At the end of 2020, Congress enacted into law the No Surprises Act
, creating new consumer protections against surprise medical bills as part of the new Coronavirus Aid bill. Surprise billing happens when a patient seeks care at a medical facility within their network and afterwards is billed unexpectedly because the doctor that treated them is out of network. Surprise billing can amount to millions of dollars for Americans each year with 1 in 5 emergency claims including at least one out-of-network bill. Here are some of the provisions created to protect consumers:
Health Plans Have to Cover Surprise Billing
Private health insurance plans must cover surprise medical bills for emergency services as well as services of out-of-network providers rendered at a facility that is in the network. The law also requires in-network cost sharing to apply to these services. If a private insurer does not correctly identify or cover a surprise medical expense, the consumer will have the right to appeal the decision.
Balance Billing Is Not Allowed
A balance bill is issued to a patient when a health provider charges them the amount not covered by the insurance company. Out-of-network providers are prohibited from charging patients beyond what the in-network cost sharing cost is for services rendered. There is an exception for out-of-network doctors providing non-emergency services that provided advanced written notice of the cost and received the patient’s consent.
Out-of-Network Providers Cannot Bill for Excess Charges
The law specifically indicates that out-of-network providers cannot hold patients liable for costs that exceed the in-network cost sharing for a specific service. This places the burden on providers to know a patient’s insurance status as well as the in-network cost sharing for the bill.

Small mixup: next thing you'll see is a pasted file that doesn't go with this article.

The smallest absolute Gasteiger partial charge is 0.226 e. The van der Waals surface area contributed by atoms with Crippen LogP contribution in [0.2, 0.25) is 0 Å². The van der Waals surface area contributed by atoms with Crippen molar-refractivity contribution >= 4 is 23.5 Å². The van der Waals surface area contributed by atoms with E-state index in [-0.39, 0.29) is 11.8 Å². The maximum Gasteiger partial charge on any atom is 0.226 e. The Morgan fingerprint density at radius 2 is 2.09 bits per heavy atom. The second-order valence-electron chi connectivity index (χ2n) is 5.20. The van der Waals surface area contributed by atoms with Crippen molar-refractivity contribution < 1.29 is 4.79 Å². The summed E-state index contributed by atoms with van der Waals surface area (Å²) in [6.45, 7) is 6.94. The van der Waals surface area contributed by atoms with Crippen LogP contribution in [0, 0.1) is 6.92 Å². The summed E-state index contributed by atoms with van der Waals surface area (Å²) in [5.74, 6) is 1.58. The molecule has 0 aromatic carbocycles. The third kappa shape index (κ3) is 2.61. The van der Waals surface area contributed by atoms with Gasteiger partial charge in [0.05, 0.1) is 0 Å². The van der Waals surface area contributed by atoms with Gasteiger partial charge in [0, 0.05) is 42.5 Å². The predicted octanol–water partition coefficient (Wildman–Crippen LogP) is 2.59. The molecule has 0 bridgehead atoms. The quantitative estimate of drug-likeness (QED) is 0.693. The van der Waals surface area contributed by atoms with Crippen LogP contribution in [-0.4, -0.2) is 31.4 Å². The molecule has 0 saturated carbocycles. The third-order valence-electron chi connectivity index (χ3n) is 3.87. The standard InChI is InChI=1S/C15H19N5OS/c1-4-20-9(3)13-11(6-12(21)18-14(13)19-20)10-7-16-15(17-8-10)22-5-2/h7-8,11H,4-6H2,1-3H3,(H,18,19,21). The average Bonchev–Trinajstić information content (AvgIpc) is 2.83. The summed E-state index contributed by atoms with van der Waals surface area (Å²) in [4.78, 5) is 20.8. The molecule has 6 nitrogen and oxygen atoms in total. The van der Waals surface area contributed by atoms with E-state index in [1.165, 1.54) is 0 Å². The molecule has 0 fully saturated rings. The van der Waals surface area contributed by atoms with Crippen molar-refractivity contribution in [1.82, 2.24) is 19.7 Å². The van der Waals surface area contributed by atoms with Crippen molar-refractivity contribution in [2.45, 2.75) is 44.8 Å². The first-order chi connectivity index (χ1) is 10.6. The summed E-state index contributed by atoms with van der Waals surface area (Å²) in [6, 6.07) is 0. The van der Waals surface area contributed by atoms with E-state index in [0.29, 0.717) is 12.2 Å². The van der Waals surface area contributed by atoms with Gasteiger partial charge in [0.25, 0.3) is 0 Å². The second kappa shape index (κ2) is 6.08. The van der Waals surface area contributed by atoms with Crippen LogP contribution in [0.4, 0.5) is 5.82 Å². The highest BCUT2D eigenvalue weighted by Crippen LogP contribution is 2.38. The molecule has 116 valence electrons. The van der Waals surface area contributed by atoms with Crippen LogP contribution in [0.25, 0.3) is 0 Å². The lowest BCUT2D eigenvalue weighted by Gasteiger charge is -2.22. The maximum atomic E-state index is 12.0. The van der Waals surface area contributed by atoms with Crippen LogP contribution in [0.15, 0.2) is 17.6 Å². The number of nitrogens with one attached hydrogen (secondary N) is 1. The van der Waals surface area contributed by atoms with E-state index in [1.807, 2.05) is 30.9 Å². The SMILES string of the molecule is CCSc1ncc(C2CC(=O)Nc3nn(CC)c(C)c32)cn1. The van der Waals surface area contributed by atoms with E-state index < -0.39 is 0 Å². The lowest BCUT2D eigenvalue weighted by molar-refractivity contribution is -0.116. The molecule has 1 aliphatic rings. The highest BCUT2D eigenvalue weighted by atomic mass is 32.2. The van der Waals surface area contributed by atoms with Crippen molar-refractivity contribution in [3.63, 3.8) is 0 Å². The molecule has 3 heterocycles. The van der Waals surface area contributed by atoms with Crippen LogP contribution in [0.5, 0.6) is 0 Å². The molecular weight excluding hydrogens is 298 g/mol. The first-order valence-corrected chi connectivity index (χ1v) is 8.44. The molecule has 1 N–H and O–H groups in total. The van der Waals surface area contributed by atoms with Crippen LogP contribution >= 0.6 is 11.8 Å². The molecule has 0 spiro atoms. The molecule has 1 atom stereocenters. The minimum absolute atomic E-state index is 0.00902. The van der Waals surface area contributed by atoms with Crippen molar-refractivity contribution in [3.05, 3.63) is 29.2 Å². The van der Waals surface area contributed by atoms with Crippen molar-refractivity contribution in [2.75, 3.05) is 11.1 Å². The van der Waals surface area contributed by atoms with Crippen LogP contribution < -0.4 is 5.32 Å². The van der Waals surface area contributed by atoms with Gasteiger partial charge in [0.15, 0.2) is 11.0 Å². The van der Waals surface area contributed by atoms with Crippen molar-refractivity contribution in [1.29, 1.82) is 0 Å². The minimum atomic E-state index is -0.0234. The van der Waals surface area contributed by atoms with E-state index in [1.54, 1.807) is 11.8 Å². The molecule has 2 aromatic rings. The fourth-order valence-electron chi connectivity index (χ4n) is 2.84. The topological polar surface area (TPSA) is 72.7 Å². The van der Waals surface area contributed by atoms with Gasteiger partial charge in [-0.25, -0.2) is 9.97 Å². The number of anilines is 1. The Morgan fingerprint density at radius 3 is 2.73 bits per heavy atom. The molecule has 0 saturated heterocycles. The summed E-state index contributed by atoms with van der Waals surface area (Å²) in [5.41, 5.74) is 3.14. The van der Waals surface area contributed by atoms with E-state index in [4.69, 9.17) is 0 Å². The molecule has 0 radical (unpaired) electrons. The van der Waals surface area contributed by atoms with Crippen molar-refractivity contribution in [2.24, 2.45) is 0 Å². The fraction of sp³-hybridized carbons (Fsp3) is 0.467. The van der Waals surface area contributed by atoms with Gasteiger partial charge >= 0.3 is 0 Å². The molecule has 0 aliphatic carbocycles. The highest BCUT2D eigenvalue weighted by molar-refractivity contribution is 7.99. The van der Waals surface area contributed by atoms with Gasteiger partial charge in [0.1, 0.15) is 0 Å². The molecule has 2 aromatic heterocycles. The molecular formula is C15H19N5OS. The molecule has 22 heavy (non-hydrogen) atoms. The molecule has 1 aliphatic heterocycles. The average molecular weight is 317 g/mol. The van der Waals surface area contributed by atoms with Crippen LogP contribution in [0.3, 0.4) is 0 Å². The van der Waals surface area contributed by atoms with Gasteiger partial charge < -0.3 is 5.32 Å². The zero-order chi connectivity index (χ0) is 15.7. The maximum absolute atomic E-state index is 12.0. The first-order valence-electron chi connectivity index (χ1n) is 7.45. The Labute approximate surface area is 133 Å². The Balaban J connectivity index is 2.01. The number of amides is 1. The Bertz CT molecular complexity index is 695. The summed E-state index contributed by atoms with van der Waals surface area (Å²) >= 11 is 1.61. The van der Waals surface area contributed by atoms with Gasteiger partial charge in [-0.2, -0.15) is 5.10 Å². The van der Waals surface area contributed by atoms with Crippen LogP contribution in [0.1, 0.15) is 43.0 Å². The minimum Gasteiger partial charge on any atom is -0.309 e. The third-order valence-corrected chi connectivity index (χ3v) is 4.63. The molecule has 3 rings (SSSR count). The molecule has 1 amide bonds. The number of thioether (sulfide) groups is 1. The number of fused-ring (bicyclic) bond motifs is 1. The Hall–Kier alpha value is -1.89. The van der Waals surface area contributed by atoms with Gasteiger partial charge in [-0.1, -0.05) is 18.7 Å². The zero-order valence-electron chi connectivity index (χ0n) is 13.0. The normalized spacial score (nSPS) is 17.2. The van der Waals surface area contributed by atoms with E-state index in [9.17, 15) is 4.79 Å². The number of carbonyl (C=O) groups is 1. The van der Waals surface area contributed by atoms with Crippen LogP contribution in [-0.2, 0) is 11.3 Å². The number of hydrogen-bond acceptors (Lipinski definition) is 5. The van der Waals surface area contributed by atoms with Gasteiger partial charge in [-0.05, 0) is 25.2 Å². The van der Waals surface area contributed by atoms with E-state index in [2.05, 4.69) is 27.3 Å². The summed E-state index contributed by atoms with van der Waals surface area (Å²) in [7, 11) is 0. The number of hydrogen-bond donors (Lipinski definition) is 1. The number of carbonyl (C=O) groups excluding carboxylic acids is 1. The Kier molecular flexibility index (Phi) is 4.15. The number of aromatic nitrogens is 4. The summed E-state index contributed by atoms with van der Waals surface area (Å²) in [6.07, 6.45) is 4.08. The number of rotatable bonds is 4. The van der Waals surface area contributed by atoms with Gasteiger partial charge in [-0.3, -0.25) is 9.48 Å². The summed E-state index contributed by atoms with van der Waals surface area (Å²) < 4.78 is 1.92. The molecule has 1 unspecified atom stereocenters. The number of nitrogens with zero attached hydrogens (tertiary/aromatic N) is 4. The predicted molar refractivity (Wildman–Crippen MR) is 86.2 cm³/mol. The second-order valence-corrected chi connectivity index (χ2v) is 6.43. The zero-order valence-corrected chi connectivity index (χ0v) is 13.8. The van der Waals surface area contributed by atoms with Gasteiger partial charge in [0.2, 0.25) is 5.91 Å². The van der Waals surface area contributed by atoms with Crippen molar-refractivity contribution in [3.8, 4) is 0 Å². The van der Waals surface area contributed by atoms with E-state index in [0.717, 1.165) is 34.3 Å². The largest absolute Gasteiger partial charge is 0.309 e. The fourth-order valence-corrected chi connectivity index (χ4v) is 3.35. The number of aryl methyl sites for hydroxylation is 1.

Oversight and Enforcement of these Rules are Required
Private healthcare providers, state providers, and federal providers must all follow these rules and create specific mechanisms of oversight and enforcement. There must be a process in place for receiving complaints and reports of surprise bill violations. Violations can result in penalties of up to $10,000 per violation.
How Will Surprise Bill Payments Be Resolved?
While consumers will now be protected from surprise billing, the cost of these services must still be paid. Congress finally compromised on an independent dispute resolution (IDR) process to resolve surprise bills. The IDR process would allow the insurance provider and the health services provider to try to negotiate the payment amount. Each party will submit a final offer and within 30 days the IDR entity will determine which offer is the most fitting.
With over 150,000 coronavirus hospitalizations in 2020 alone, many Americans are dealing with the cost of emergency medical care. Protecting consumers from surprise billing is one way Congress is working to lighten the load of overwhelming medical debt. The provisions of this legislation are intended to go into effect January 1, 2022.
If you are currently dealing with unmanageable medical debt, whether due to COVID-19 or not, don't let it push you into financial ruin - you have options
! Call Veitengruber Law
609-297-5226 today so we can help you determine the best path forward and start negotiating your medical debt down to a reasonable level ASAP.